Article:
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3.0V 100mA Polycrystalline Solar Cell

1.99
A 3V 100mA (max) Crystalline Solar Cell, finished with epoxy resin making it waterproof. Dimensions: 60mm x 48mm x 3mm. Supplied with 20cm leads.

Availability: In Stock.

Code1+ 10+ 100+
3604£1.99
(£2.388 incl VAT)
£1.79
(£2.148 incl VAT)
£1.55
(£1.86 incl VAT)
OR

This crystalline solar cell is finished with epoxy resin making it waterproof.

Connection is via 2 x 20cm leads connected to the solder pads on the back.

Dimensions: 60 x 48 x 3mm

Voltage: 3V

Current: 100mA max


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Questions:

Posted by John Dines, Tuesday, 7 February 2017 on product 3.0V 100mA Polycrystalline Solar Cell
  • 0
    vote
    A:

    Hi John, After having a look into these batteries it is stressed that the original charger should be used to charge the batteries and you shouldn’t create/use a different charge. As such we aren’t able to provide any further recommendations other than this. Sorry.

    Posted by Michael Lockhart on Tuesday, 7 February 2017
Posted by Peter Mackay, Friday, 6 January 2017 on product 3.0V 100mA Polycrystalline Solar Cell
  • 0
    vote
    A:

    Hi Pete, We have looked into this via a datasheet and testing this ourselves and unfortunately during winter sun you wouldn’t be able to get the solar cell to output enough current to charge this battery. During direct sun it would be able to, but shaded or indirect sun light wouldn’t be able to produce enough voltage or current. 

    Posted by Michael Lockhart on Friday, 6 January 2017
Posted by Chris cain, Monday, 11 April 2016 on product 3.0V 100mA Polycrystalline Solar Cell
  • 0
    vote
    A:

    You could in theory use a solar cell to charge a battery. To charge a 9V battery you would want to us 2 5V solar cells, https://www.kitronik.co.uk/3608-50v-130ma-polycrystalline-solar-cell.html connected in series along with your diode. This will drop the voltage from 10V’s to around 9.3V’s, and depending on the capacity of the battery would depend on the length of time it would take to charge.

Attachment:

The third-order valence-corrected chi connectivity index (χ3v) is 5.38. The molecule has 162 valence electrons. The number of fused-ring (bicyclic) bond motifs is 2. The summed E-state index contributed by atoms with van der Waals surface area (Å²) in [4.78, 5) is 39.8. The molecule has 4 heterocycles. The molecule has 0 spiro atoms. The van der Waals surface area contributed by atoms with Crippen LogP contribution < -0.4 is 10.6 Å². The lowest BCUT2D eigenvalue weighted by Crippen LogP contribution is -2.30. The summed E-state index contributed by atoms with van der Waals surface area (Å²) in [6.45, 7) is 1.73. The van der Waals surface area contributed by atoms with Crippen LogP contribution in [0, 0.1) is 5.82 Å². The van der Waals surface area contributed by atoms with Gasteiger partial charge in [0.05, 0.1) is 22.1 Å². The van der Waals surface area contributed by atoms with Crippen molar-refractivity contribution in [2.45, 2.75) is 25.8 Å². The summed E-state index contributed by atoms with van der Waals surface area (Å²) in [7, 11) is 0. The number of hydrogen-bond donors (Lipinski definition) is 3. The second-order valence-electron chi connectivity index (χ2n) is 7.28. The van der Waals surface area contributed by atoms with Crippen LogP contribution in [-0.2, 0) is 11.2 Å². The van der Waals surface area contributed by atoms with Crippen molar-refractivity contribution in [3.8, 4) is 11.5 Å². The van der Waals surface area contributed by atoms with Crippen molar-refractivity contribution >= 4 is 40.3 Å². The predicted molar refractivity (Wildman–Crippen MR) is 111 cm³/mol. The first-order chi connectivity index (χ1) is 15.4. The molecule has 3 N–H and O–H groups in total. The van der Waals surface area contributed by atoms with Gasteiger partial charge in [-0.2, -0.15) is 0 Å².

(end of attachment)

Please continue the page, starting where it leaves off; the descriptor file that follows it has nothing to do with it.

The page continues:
Posted by Michael Lockhart on Monday, 11 April 2016
Posted by Dave, Friday, 26 February 2016 on product 3.0V 100mA Polycrystalline Solar Cell
Posted by Peter Brown, Tuesday, 10 November 2015 on product 3.0V 100mA Polycrystalline Solar Cell
  • 0
    vote
    A:

    The maximum that can be outputted is 100mA, however this requires direct and constant sunlight. You will likely measure less than this depending on the intensity of the sun.

    Posted by Michael Lockhart on Tuesday, 10 November 2015
Posted by Melanie, Tuesday, 20 October 2015 on product 3.0V 100mA Polycrystalline Solar Cell
  • 1
    vote
    A:

    You would need to connect the solar cells to some rechargeable batteries these would then be connected to the Arduino and LEDs. You would also need to use a diode to stop the batteries discharging through the solar cell when it gets dark.

    Posted by Michael Lockhart on Tuesday, 20 October 2015
Posted by Miss H Akhtar, Friday, 11 September 2015 on product 3.0V 100mA Polycrystalline Solar Cell
  • 0
    vote
    A:

    Ordinary light bulbs will only run from alternating current, batteries supply direct current and as such you wouldn’t be able to create this circuit.

    Posted by Michael Lockhart on Friday, 11 September 2015
Posted by Lewis, Tuesday, 14 October 2014 on product 3.0V 100mA Polycrystalline Solar Cell
  • 0
    vote
    A: It wouldn't charge it. The main reason being the cell is 3V and an iPad charger uses 5V. I would advise you not to try to modify a charger for such a device as there's a good chance you could end up destroying your iPad or even starting a fire. These devices all use Lithium type batteries which are known to catch fire if charged incorrectly or otherwise damaged.
    Posted by Aaron Sturman on Tuesday, 14 October 2014
Posted by Barry, Monday, 28 April 2014 on product 3.0V 100mA Polycrystalline Solar Cell
  • 0
    vote
    A: Pmax (the maximum power the cell can provide) will decay by about 10% every 10 years. Of course this is effected by things such as temperature and weather exposure so your mileage may vary, but they last a pretty long time and slowly lose efficiency rather than outright failing.
    Posted by Aaron Sturman on Thursday, 1 May 2014
Posted by Dan, Wednesday, 23 April 2014 on product 3.0V 100mA Polycrystalline Solar Cell
  • 0
    vote
    A: The panels are fairly water resistant as they are coated in an epoxy resin. 4 cells in series gives 12V yes. Two groups of 4 could also be put in parallel for more current. Please remember though that the current rating of the solar cells is an ideal maximum under perfect conditions. In reality you get a lot less.
    Posted by Aaron Sturman on Wednesday, 23 April 2014

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